HGTV Dream Home 2012: Changing Room Pictures
A cozy nook for the fly fisherman, this gateway space, stocked with fly-fishing supplies, leads to backyard spaces and the famed Provo River.
Keep in mind: Price and stock could change after publish date, and we may make money from these links.
November 25, 2014
A quiet place of reflection and escape, the changing room offers a cozy leather chair and ottoman, perched in a corner and facing dramatic river views. A peg rail keeps waders, nets and hats at the ready.
Ornamentation is held down in this hobby and reading area; a potted dendrobium orchid and onion-jar lamp provide a decorative flourish while maintaining interior designer Linda Woodrum's clean and pared-down design approach.
The tiered dresser — a storage receptacle for tackle, ties and reading material — exemplifies American craftsmanship.
A low-growing bonsai adds a pop of fresh green color and echoes the look of vegetation that lines the river's edge.
Ottomans serve as tabletop surfaces or additional seating; lamb's wool throws lend texture and soften the room's masculine undertones.
Monotypes from artist Marshall Crossman's "Beach Series" feel right at home in a space dedicated to fly-fishing. The artist's palette of bright primary colors stands in contrast to the room's gray, black and lime-green palette.
Ghost nets, tie-adorned fishing caps, stockingfoots and vests double as wall adornment.
A late addition to the home design, a sauna room provides a warm and invigorating escape after a day spent on the Park City slopes.
The compact 3-by-5-foot space is clad, walls to ceiling, in tongue-and-grove air-cured red cedar boards. A travertine-tile floor complements the wood interior.
The wall-mounted sauna heater features built-in controls with a 60-minute timer and heat-tested igneous Finnish stones.
The ottoman's cheery graphic print is repeated in the trim of custom drapery. The soft heather shade of gray complements the wall and carpet colors.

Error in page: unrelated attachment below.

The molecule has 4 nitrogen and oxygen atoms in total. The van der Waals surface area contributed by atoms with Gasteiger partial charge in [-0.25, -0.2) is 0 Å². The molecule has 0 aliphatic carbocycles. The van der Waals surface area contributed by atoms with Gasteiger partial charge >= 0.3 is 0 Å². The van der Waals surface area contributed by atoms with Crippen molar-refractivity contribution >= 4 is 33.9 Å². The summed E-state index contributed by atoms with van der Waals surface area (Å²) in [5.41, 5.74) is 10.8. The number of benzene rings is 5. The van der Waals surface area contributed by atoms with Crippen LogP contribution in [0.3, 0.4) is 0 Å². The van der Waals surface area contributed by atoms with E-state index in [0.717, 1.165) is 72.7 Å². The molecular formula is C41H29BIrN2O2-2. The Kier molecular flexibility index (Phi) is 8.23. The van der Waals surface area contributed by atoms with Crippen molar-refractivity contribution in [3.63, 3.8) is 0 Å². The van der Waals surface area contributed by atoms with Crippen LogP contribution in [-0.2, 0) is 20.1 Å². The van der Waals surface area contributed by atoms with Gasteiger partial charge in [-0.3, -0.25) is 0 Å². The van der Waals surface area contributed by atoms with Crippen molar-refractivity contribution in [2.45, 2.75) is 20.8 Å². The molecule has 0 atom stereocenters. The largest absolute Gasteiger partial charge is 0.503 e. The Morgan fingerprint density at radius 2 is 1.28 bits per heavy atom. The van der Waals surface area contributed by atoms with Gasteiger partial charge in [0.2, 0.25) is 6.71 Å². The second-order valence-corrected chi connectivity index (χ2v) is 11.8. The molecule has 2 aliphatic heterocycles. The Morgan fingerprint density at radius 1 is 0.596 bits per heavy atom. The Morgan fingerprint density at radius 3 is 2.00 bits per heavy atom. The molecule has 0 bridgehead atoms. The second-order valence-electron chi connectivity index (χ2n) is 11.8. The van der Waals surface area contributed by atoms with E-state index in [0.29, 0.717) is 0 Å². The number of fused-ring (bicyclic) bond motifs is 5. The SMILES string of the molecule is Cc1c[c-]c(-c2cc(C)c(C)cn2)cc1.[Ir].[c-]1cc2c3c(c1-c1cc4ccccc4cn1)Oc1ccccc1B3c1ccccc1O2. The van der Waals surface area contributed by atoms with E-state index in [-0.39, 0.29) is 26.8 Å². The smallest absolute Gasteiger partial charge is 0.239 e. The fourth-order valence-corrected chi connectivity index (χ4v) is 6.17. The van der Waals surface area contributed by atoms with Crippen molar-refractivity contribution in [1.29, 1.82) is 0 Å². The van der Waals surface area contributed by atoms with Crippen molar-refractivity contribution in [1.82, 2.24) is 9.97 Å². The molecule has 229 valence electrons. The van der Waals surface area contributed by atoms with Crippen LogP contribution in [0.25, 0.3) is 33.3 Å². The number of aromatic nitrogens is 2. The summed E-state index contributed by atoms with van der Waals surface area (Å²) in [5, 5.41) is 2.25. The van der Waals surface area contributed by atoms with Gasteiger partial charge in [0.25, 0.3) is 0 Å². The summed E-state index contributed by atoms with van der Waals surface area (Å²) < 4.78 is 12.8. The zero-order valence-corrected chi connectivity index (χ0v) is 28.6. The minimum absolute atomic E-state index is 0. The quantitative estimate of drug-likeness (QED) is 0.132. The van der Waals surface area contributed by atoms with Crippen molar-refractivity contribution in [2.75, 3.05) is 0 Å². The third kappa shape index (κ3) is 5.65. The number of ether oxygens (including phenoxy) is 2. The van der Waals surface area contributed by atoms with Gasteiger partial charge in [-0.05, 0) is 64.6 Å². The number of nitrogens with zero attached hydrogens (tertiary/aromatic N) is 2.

Floor lamps lend architectural interest and, paired with traditional furnishings, contribute to the home's overall sense of evolved-over-time decor.
An iron cage chandelier, originally earmarked for a staircase landing, finds a home in the changing room. "With all that gray color, having that punch of black and white is just perfect," says Linda. "And it feels like the room."
Decorative display boxes, topped with a resin horn sculpture, become their own conversation piece when stacked pyramid-style.
Ready and waiting for the winner of HGTV Dream Home, a collection of ties, tucked securely in a fishing hat, takes pride of place in the changing room.
House planner Jack Thomasson shopped at Trout Bum 2 fly shop in Park City for fly-tying accessories. Forceps, scissors and a guidebook to Utah fishing are among accessories that comprise a makeshift tying station.
A fishing vest, complete with external pockets, serves as a display surface for more hand-fashioned ties.
"The point of this room is: This house is situated on a river," says Linda. "You can come in, tie flies and do all things related to outdoor activities in this room. And you have a nice chair to sit in, relax and read about fishing."